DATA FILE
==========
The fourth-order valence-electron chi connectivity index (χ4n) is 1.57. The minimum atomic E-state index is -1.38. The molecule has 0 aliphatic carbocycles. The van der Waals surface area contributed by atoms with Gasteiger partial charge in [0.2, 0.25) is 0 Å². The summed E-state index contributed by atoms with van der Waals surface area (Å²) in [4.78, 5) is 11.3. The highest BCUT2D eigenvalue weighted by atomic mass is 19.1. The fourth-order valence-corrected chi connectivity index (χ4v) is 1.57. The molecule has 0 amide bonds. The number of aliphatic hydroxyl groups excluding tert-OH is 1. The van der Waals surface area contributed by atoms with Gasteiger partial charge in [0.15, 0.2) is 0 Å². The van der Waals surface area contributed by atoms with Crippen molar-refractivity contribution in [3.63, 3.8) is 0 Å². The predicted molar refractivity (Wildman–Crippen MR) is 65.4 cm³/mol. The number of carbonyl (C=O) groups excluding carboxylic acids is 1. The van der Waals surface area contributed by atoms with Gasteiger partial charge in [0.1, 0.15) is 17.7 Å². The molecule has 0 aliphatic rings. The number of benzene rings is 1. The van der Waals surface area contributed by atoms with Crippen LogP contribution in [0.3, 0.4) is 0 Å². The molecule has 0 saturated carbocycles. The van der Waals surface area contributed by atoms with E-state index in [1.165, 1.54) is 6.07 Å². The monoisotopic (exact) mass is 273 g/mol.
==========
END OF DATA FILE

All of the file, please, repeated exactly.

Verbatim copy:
The fourth-order valence-electron chi connectivity index (χ4n) is 1.57. The minimum atomic E-state index is -1.38. The molecule has 0 aliphatic carbocycles. The van der Waals surface area contributed by atoms with Gasteiger partial charge in [0.2, 0.25) is 0 Å². The summed E-state index contributed by atoms with van der Waals surface area (Å²) in [4.78, 5) is 11.3. The highest BCUT2D eigenvalue weighted by atomic mass is 19.1. The fourth-order valence-corrected chi connectivity index (χ4v) is 1.57. The molecule has 0 amide bonds. The number of aliphatic hydroxyl groups excluding tert-OH is 1. The van der Waals surface area contributed by atoms with Gasteiger partial charge in [0.15, 0.2) is 0 Å². The van der Waals surface area contributed by atoms with Crippen molar-refractivity contribution in [3.63, 3.8) is 0 Å². The predicted molar refractivity (Wildman–Crippen MR) is 65.4 cm³/mol. The number of carbonyl (C=O) groups excluding carboxylic acids is 1. The van der Waals surface area contributed by atoms with Gasteiger partial charge in [0.1, 0.15) is 17.7 Å². The molecule has 0 aliphatic rings. The number of benzene rings is 1. The van der Waals surface area contributed by atoms with Crippen LogP contribution in [0.3, 0.4) is 0 Å². The molecule has 0 saturated carbocycles. The van der Waals surface area contributed by atoms with E-state index in [1.165, 1.54) is 6.07 Å². The monoisotopic (exact) mass is 273 g/mol.